The Alpinist Mountain Standards reviews apply Alpinist's tradition of excellence and authenticity to gear reviews by providing unbiased, candid feedback and anecdotal commentary to equipment tested (hard) in the field. Our panel is comprised of climbers who use the gear every day as part of their work and play. Only the gear they would actually buy themselves, at retail price, qualifies for the Alpinist Mountain Standards award. The five-star rating system is as follows:
One Star = Piece of junk.
Two Stars = Has one or more significant flaws, with some redeeming qualities.
Three Stars = Average. This solid piece of gear is middle-of-the-road on the current market.
Four Stars = Better than most comparable gear on the market. It has one or two drawbacks, but still 90% positive.
Five Stars = Is there such thing as perfection? An Alpinist Mountain Standards award-winner.
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Brooks-Range Alpini Mountain Anorak Hoody: Primo Down
Posted on: August 10, 2010
I live in Alaska, where moisture is abundant. While synthetic fibers offer the ability to keep you warm when wet, there is no denying the far superior comfort, temperature regulation, packability and light weight of down. So after getting disenchanted by the bulk of my pack, I decided to see what happened when I replaced my trusty synthetic jacket with a down one.
After a spring and summer of using the Brooks-Range Alpini Mountain Anorak Hoody, it has become my insulating layer of choice—better, in almost all circumstances, than any syntheic puffy I've used. I lived in this layer climbing the Japanese Coulior on Barille, barbequing burgers on the Ruth, climbing multiple ascents of the Grand Teton and sipping coffee for alpine starts at the Jackson Hole Mountain Guides high camp. I also frequently used it for added warmth in my sleeping bag. The only time I would want a heavier expedition parka would be on multi-day expeditions to major high-elevation peaks.
The quality of the materials and engineering is exceptional. The stuffed puff of this layer is impressive—the 800-fill down provides warmth like a larger expedition parka without the bulk of heavy fabrics or water bottle-sized pockets. The down and the extremely thin, water-resistant, 15-denier ballistic mini-ripstop nylon exterior provides enough breathability that it's pleasant to hike and climb at elevation with the layer on all day.
The Alpini's unusual ventilation system helps make this possible. Zippers run from below the arm pits down the sides, held closed by a Velcro fastener. Some people may find this design a bit odd, but in the field these zippers proved incredible. Rather than constantly exchange layers, I simply unzipped the sides for ventilation when necessary and continued hiking or climbing. I could open the entire lower front torso of this garment like a flag to the wind, cooling in a flash. It took a rare breed of sweat to coerce me to retire the layer to my pack. Opening the zips also allowed me to pull on this layer easily, making its trim cut a non-issue—mandatory for anyone with broad shoulders or for pot-bellied heli-skiers.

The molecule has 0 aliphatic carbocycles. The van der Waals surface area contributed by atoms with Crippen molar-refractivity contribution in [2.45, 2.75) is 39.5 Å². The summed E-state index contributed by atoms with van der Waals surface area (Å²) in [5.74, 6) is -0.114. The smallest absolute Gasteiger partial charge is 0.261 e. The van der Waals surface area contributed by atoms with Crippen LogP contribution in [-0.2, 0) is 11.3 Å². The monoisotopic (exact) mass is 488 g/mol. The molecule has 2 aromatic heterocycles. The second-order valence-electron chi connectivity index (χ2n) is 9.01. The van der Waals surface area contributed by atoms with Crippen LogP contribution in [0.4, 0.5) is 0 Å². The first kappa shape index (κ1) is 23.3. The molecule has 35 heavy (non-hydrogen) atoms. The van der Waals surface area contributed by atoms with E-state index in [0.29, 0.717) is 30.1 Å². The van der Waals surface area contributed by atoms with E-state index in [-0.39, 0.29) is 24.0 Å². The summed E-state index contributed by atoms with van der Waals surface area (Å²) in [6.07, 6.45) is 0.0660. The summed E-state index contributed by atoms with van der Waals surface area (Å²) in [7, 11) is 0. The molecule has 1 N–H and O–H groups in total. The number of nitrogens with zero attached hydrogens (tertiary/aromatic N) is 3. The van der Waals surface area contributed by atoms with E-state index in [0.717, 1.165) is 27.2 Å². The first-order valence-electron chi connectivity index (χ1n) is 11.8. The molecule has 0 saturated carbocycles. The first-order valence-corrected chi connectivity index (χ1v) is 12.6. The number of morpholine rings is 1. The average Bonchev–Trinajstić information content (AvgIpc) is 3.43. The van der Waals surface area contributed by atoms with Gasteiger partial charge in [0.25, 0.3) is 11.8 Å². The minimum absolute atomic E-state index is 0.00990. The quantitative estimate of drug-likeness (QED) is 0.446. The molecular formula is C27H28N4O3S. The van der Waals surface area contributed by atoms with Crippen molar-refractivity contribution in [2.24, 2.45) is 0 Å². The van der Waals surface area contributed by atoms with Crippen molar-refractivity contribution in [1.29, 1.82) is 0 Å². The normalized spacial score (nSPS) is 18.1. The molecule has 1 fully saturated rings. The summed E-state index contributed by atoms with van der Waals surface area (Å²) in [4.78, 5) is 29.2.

Because the Alpini is a pullover, it sports a dual-access kangaroo pocket in front. At first, the design turned me off, especially because there was no zipper enclosure. However, day in and day out, I stuffed my gloves, cell phone, iPod, headlamp, snacks and hats in the pouch, which kept them available and allowed me to pull them out like rabbit magic. Perhaps zipper closures would be nice, but that would add weight, and why mess with a design that works?
Of critical importance is the size of the hood. I have been frustrated before by restrictively tight helmet designs, but this hood is a perfect size to go over a helmet. It has a standard bungee cinch around the face and head, but it lacks a rear hood adjuster. Again, extra features would add weight, but this is one I could live with.
Also of interesting note is the Brooks-Range Elephant Foot, which is a half sleeping bag that can attach to the Alpini Hoody. While I did not test this feature, it is an alluring bivy option for alpine-style objectives or any expedition that requires extremely lightweight travel.
I discovered only three real downsides: the fabric is so lightweight that it's prone to damage; the side zippers are held shut only by Velcro closures, which could lead to long-term zipper failure; and the space-age form fitting makes you look and feel like George Jetson.
While a bit more durability would be nice, this jacket is premium because it's so lightweight. I have to be careful, or it might blow away. The Alpini also packs so well that I've been able to switch my loads into a smaller summit bag.
The design of the Alpini Mountain Anorak Hoody certainly has the serious alpine climber in mind. It's been versatile as a belay jacket on Ruth Gorge climbs, a day layer on Denali, a warmth layer for Teton adventures and a savior whenever the temperature really drops.
Pros: Ultra light; super warm; excellent materials and craftsmanship; breathable and easy to regulate temperature; hood easily accepts a helmet.
Cons: Velcro closures will eventually fail, then side zippers will fail; tough but super-light outer fabric is prone to damage.